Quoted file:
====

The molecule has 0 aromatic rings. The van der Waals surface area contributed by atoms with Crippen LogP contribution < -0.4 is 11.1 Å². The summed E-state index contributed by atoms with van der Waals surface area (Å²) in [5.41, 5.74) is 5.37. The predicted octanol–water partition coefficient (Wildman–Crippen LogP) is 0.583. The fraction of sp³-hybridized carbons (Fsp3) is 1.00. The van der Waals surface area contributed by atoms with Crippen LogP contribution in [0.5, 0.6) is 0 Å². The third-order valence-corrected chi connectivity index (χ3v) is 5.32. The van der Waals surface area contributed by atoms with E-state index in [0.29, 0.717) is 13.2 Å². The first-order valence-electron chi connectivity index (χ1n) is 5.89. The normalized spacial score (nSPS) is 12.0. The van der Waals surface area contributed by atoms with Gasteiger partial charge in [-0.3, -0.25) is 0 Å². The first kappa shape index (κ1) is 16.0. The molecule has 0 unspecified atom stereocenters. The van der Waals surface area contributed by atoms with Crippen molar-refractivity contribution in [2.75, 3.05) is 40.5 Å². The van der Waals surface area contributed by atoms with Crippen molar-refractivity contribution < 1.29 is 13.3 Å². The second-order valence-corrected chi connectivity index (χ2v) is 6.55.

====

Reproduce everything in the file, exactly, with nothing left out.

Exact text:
The molecule has 0 aromatic rings. The van der Waals surface area contributed by atoms with Crippen LogP contribution < -0.4 is 11.1 Å². The summed E-state index contributed by atoms with van der Waals surface area (Å²) in [5.41, 5.74) is 5.37. The predicted octanol–water partition coefficient (Wildman–Crippen LogP) is 0.583. The fraction of sp³-hybridized carbons (Fsp3) is 1.00. The van der Waals surface area contributed by atoms with Crippen LogP contribution in [0.5, 0.6) is 0 Å². The third-order valence-corrected chi connectivity index (χ3v) is 5.32. The van der Waals surface area contributed by atoms with E-state index in [0.29, 0.717) is 13.2 Å². The first-order valence-electron chi connectivity index (χ1n) is 5.89. The normalized spacial score (nSPS) is 12.0. The van der Waals surface area contributed by atoms with Gasteiger partial charge in [-0.3, -0.25) is 0 Å². The first kappa shape index (κ1) is 16.0. The molecule has 0 unspecified atom stereocenters. The van der Waals surface area contributed by atoms with Crippen molar-refractivity contribution in [2.75, 3.05) is 40.5 Å². The van der Waals surface area contributed by atoms with Crippen molar-refractivity contribution < 1.29 is 13.3 Å². The second-order valence-corrected chi connectivity index (χ2v) is 6.55.